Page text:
“I love you Max,” I say, as my son leaves for high school this morning. He does his usual quick knock on the sliding glass door. Saying “I love you too” is communicated back to me in his unique “Max” way. Our parent-child morning ritual. That quick knock means the world to me, it means more than I can really express. The love for our children, with most parents, transcends a place so deep in our souls that it defies description.
Parents waking up today in Florida, having lost their children in the current school massacre—and I say “current” because I have little faith that it will not happen again—their pain I cannot fathom. I do not pretend to know their pain, but I am deeply sorry they are going through such a senseless loss.
“What did you do at school today Max?” I ask, in my usual after-school banter.
“We hid in the closet.”
“We hid in the closet”—his words swirl in my mind, taking me back to second grade. Tornado drills in the panhandle of Texas. The alarm sounded and we quickly got under our desks.
“A disaster drill for when the mass murderer shows up,” he adds.
Not “if,” but “when,” is his inner dialog to himself. The reality that our children live with this sort of distorted, brutal reality that has happened to their “own” is causing their developing minds to be affected with potential mental health disturbances and myriad psychological symptoms. Perhaps even taking a vulnerable teen and turning him or her into the next murderer.
A cycle. A cycle that will continue to spin unless an obstruction is lodged in the wheel.
A closet will not protect a huddled mass of kids from an assault rifle. In fact, with them all clustered together, it would be like shooting ducks on a pond.
Let’s have some gun-adept teachers, trained and armed, was our president’s remark yesterday. Lesson planning and teaching is their job, and they are woefully underpaid for the important job of preparing our youths for the future. Now we are suggesting they pack a gun. But maybe only 20 percent will be in the battalion of teacher protectors being thrown out as a solution to gun violence.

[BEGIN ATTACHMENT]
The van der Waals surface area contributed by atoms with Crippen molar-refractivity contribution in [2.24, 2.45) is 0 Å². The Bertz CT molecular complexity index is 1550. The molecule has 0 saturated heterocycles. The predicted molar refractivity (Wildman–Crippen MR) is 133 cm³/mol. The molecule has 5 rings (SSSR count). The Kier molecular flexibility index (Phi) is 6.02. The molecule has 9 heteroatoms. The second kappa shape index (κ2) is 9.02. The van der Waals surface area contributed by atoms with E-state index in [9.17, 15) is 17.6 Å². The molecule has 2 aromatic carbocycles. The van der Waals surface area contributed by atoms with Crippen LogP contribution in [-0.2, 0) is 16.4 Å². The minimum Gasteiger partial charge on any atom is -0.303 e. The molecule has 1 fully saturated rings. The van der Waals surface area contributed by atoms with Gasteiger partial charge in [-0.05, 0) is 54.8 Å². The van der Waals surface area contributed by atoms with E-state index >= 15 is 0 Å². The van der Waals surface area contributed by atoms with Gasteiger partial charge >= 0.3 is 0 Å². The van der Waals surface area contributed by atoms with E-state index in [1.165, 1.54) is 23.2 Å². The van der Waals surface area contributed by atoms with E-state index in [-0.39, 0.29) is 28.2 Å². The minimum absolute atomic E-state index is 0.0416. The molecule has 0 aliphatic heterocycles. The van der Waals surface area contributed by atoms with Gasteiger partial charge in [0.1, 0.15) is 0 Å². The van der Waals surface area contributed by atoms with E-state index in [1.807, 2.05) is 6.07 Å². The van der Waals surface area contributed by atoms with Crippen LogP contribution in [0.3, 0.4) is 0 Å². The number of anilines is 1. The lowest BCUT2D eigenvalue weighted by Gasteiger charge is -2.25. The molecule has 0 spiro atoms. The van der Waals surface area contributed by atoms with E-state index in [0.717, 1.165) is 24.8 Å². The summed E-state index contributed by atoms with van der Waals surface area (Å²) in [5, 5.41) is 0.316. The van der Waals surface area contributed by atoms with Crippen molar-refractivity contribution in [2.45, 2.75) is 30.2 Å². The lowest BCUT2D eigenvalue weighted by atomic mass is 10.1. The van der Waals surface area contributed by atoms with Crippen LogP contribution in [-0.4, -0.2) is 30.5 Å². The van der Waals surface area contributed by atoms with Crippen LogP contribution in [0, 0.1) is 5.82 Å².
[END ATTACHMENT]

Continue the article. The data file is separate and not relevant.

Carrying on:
How long does it take to fire rounds of bullets from a war gun, slaughtering some kids, before Ed the shop teacher manages to run down the hall with his one-bullet pistol hidden in the back of his pants to disarm a deranged murderer? Might the murderer’s lightning-speed gun machine kill Ed first? Or maybe Ed keeps an assault rifle in a secure closet. How long before a twisted student’s mind breaches that closet, is my thought. Keeping guns at school seems unpredictable. As the bullets are heard, Ed is wondering where he left the key to the gun locker.
If it were not so politically incorrect, it would make a laughable skit for Saturday Night Live.
My blogs are on addiction, so let me tell you this: If I was a kid in school today, dealing with the possibility of being murdered there, daydreaming during a class lecture what I would do if bullets started to fly, then numbing out with pot in the bathroom or a snort of heroin would become way more appealing. Addiction, when it expresses itself in an individual, always has a psychological trigger that pushes its pathology into presenting itself. Anxiety is one of the common triggers I see. Post-traumatic stress is another.
The stress our youths increasingly are made to deal with surely affect their minds.
Get the guns off the streets. Stop selling them. Politicians stop sucking at the NRA’s tits. It is a follow-the-money game hiding behind the Second Amendment.
Times change and constitutions need to change and keep up with modern times and realities. I believe our founding fathers would agree.
Max walks in the door from school. “Hey Buddy, how was school?”